Yesterday, Australia’s Stella Prize announced it’s first ever shortlist! For those unfamiliar with the award, here’s how it’s described on its official website:
The Stella Prize is a major new literary award celebrating Australian women’s writing. It is named after one of Australia’s iconic female authors, Stella Maria ‘Miles’ Franklin, and celebrates women’s contribution to Australian literature. The Stella Prize rewards one writer with a significant monetary prize of $50,000.
The Stella Prize raises the profile of women’s writing through the Stella Prize longlists and shortlists, encourages a future generation of women writers, and brings readers to the work of Australian women.
Below we’ve posted covers and descriptions for each of the six shortlisted titles. The winner of the award will be announced April 16th.
By Courtney Collins
A breathtakingly brilliant debut novel in the tradition of Cormac McCarthy – inspired by Australia’s last bushranger, young woman Jessie Hickman.It is the dawn of the twentieth century in Australia and a woman has done an unspeakable thing.Twenty-two-year-old Jessie has served a two-year sentence for horse rustling. As a condition of her release she is apprenticed to Fitzgerald ‘Fitz’ Henry, who wants a woman to allay his loneliness in a valley populated by embittered ex-soldiers. Fitz wastes no time in blackmailing Jessie and involving her in his business of horse rustling and cattle duffing.
When Fitz is wounded in an accident he hires Aboriginal stockman, Jack Brown, to steal horses with Jessie. Soon both Jack Brown and Jessie are struggling against the oppressive and deadening grip of Fitz.One catastrophic night turns Jessie’s life on its head and she must flee for her life. From her lonely outpost, the mountains beckon as a place to escape. First she must bury the evidence. But how do you bury the evidence when the evidence is part of yourself?
Inspired by the life of Jessie Hickman, legendary twentieth-century bushranger, The Burial is a stunning debut novel, a work of haunting originality and power. (from the hardcover edition)
Questions of Travel
By Michelle de Kretser
A dazzling, compassionate and deeply moving novel from one of world literature’s rising stars.
A mesmerising literary novel, Questions of Travel charts two very different lives. Laura travels the world before returning to Sydney, where she works for a publisher of travel guides. Ravi dreams of being a tourist until he is driven from Sri Lanka by devastating events.Around these two superbly drawn characters, a double narrative assembles an enthralling array of people, places and stories – from Theo, whose life plays out in the long shadow of the past, to Hana, an Ethiopian woman determined to reinvent herself in Australia. (From the hardcover edition)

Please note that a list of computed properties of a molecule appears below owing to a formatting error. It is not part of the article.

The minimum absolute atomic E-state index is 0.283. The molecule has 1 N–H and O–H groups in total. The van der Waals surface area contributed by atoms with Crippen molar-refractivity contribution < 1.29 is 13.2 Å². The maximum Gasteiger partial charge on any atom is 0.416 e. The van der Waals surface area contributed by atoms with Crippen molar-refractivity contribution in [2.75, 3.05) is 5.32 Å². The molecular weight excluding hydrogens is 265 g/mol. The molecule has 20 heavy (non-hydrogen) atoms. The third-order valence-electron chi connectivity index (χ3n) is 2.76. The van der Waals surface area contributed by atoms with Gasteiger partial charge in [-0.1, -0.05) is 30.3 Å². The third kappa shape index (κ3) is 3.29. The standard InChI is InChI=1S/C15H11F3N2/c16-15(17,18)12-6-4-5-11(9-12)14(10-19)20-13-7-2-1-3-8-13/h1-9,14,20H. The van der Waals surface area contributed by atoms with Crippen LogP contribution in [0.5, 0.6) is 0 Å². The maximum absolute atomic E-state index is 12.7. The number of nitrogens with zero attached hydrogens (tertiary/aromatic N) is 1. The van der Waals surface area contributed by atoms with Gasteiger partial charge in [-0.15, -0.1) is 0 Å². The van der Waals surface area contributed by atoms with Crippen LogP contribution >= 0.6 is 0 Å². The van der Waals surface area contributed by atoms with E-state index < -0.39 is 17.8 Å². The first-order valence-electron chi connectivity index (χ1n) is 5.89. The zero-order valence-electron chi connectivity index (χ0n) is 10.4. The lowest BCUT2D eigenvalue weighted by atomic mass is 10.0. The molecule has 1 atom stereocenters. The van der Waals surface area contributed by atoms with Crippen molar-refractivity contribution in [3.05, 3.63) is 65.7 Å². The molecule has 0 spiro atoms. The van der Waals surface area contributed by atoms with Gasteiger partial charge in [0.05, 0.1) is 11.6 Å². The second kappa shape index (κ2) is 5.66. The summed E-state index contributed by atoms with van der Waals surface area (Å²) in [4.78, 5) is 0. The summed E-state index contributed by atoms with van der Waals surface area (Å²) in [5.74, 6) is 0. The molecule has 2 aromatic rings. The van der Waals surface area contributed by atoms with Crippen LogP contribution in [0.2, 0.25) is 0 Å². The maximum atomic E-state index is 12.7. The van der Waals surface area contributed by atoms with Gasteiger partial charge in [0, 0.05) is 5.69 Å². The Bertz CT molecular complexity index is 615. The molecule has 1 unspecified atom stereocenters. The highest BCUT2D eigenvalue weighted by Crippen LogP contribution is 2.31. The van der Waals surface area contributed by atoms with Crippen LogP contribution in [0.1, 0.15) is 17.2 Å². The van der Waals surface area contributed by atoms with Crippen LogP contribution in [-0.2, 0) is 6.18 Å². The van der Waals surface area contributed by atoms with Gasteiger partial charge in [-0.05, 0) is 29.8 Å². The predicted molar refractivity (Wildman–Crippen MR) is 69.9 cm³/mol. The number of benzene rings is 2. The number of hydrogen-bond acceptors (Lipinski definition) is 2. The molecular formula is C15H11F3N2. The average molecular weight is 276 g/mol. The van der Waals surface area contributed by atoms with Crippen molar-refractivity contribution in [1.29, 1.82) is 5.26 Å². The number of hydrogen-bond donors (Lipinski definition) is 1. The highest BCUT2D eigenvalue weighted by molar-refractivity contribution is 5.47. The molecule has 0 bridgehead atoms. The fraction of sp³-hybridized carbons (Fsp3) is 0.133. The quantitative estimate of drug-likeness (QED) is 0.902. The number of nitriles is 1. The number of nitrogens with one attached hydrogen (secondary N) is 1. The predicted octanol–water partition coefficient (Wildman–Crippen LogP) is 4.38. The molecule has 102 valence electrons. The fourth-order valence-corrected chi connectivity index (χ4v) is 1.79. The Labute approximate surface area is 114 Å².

The Sunlit Zone
By Lisa Jacobson
The Sunlit Zone is a novel in verse that is at once magical and irresistible. It is also a moving elergy of love and loss, admirable for its narrative sweep and the family dynamic that drives it. It’s darkly futuristic and is a risk-taking work of rare, imaginative power. (from the hardcover edition)
Like A House On Fire
By Cate Kennedy
From prize-winning short-story writer Cate Kennedy comes a new collection to rival her highly acclaimed Dark Roots. In Like a House on Fire, Kennedy once again takes ordinary lives and dissects their ironies, injustices and pleasures with her humane eye and wry sense of humour. In ‘Laminex and Mirrors’, a young woman working as a cleaner in a hospital helps an elderly patient defy doctor’s orders. In ‘Cross-Country’, a jilted lover manages to misinterpret her ex’s new life. And in ‘Ashes’, a son accompanies his mother on a journey to scatter his father’s remains, while lifelong resentments simmer in the background. Cate Kennedy’s poignant short stories find the beauty and tragedy in illness and mortality, life and love. (from the hardcover edition)
Mateship With Birds
By Carrie Tiffany
Mateship n. the quality or state of being a mate; esp: fellowship
On the outskirts of a country town in the early 1950s, a lonely farmer trains his binoculars on a raucous family of kookaburras roosting next to his dairy. As Harry observes the birds through a year of feast, famine, birth, death, war, romance and song, his neighbour, Betty, has her own set of binoculars trained on him. Betty’s son, Michael, gravitates to the gentle man next door, and Harry, sensing Michael is ready to stretch his wings, decides to teach him about sex. Harry knows everything about the land. But what does he know about women? Mateship with Birds is a tender, witty novel of young lust and mature love. A glorious tale of innocence lost, it celebrates life on one small farm in a vast ancient landscape, as a collection of misfits question what a family might be. (from the hardcover edition)
By Margo Lanagan
A mesmerising selkie novel from multi-award winning, internationally acclaimed Australian author, Margo Lanagan – one of the most exciting voices in speculative fiction.
A HAUNTINGLY BEAUTIFUL NOVEL FROM THE WINNER OF FOUR WORLD FANTASY AWARDS.
‘Why would I? People are uneasy enough with me – if I start bringing up sea-wives, they’ll take against me good and proper.’ ‘It could be secret.’
On remote Rollrock Island, the sea-witch Misskaella discovers she can draw a girl from the heart of a seal. So, for a price, any man might buy himself a bride; an irresistibly enchanting sea-wife. But what cost will be borne by the people of Rollrock – the men, the women, the children – once Misskaella sets her heart on doing such a thing? (from the hardcover edition)
Have you read any of the six titles on the 2013 Stella Prize shortlist? Who do you think will win? Comment below and let us know your thoughts.